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Post-Microsoft Nokia Offering Mapping Services To Samsung 67

Posted by Soulskill
from the will-map-for-food dept.
jfruh writes: With Nokia's Windows Phone handset line sold off to Microsoft, one of the company's remaining businesses is its Here digital mapping service. No longer feeling loyalty to Microsoft or its OS, Nokia has inked a deal with Samsung to supply Here services to both Tizen and Android devices, including the upcoming Samsung smartwatch.
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Post-Microsoft Nokia Offering Mapping Services To Samsung

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  • Good (Score:5, Interesting)

    by TheRaven64 (641858) on Sunday August 31, 2014 @04:43AM (#47794547) Journal

    I use OSMAnd on my phone[1], but my girlfriend recently bought a Windows Phone and I've been very impressed with Nokia's mapping app (I actually like a lot of what Microsoft's done with Windows Phone 8, but it's a strange mix of very polished and well-designed UI parts and completely unfinished parts with missing features). It's good to see more competition with Google maps, which is becoming increasingly entrenched in spite of the fact that the UI is pretty poor in many regards and the mapping data is terrible. For example, here they're missing (or have in the wrong places) most of the cycle paths, which ends up with people regularly getting lost if they rely on Google, in spite of the fact that all of this data is in OpenStreetMap.

    [1] For me, it's the killer app for Android. Offline maps, offline routing, and open source backed by high-quality mapping data from OpenStreetMap. I use the version from the F-Droid store, which doesn't have the limitations of the free version from Google Play and it's one of the few open source apps that I've donated money to.

  • by ad454 (325846) on Sunday August 31, 2014 @05:15AM (#47794607)

    I recently picked up a cheap refurbished factory unlocked Nokia Lumia as a secondary phone, specifically for the free Offline Nokia Here Drive+Maps support. Considering the expense of getting a TomTom, Garmin, or iGO dedicated GPS unit with world map coverage plus unlimited updates, the Nokia Lumia was a much cheaper option. Having factory unlock, also allows me to purchase inexpensive micro-SIM GSM cards when travelling to avoid costly roaming charges.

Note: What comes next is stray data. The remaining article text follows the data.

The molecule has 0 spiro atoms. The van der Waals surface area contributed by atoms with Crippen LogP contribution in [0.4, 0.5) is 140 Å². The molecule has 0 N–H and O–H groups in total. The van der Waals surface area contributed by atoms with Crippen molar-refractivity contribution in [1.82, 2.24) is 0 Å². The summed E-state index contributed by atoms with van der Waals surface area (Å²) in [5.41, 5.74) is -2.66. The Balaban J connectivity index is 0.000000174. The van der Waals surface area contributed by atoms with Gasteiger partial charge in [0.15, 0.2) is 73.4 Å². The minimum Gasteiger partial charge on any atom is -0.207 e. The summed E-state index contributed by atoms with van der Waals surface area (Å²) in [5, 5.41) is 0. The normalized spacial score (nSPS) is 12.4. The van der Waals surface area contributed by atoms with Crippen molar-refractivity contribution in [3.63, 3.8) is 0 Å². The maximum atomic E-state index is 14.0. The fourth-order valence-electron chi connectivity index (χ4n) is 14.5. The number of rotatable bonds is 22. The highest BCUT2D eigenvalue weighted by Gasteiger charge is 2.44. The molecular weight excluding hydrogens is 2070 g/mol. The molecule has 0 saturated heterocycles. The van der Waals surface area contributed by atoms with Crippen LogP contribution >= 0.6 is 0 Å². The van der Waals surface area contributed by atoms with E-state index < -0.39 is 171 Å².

In fact, in my most recent trip to Europe, I used it specifically for drive navigation with a cheap removable phone bracket, and it worked just as good as dedicated GPS. Saving me much more than the cost of this phone compared to renting GPS navigation for 2 weeks from the car rental company.

    Furthermore, my Nokia phone is lighter, slimmer, and has better (> 720p) display than dedicated GPS. Furthermore, Nokia Here Maps, it also works great when walking around the city, looking for hotel and other POI.

    My only complaint is that despite having offline maps for just about every significant country, South Korea and Japan are suspiciously missing, even though I really need them. :(

    My biggest compliant with Windows Phone 8.1, running on my Nokia Lumia, is the lack of local offline backups (since I don't trust the cloud with my data), and device client certificate management needed for S/MIME, Wireless WPA-Enterprise, web client certificates, etc. Both of these are features are fully supported for years on iOS and Android, but Windows Phone 8.1 requires sending up MDM (Mobile Device Management Server) on WIndows 8.* to manage PKI externally, as oppose to on the device locally like iOS and Android do.

    For my next primary phone, I have want a phablet, and have been on the fence between upcoming iPhone 6 (with large 5.5" of higher display) or Samsung Galaxy Note 4, both hopefully available by the end of this year.

    Havinvg Nokia Here Drive+Maps with free downloadable offline maps on the upcoming Samsung Galaxy Note 4 would be enough to tip the scales away from iPhone 6.

  • by SpzToid (869795) on Sunday August 31, 2014 @05:16AM (#47794609)

    Nokia did not sell the name 'Nokia' to Microsoft, and from January 1, 2016, is free from Microsoft's shackles to sell mobile phones again. Microsoft can't sell "Nokia Lumias", only Microsoft Lumias.

    The option remains open to, for example, purchase Jolla and in doing so, regain much of the former Nokia team and (and their funky Linux from Finland, where it all started...) and use the modern version that's available to them of the OS that once was Harmatten/Meego, that drives the awesome N9/N950.

    In fact some of the funding to start Jolla came from severance packages to the team that was laid of by Elop, having delivered the N9, in spite of Elop's interference and obstacles on the way to enriching himself and his masters.

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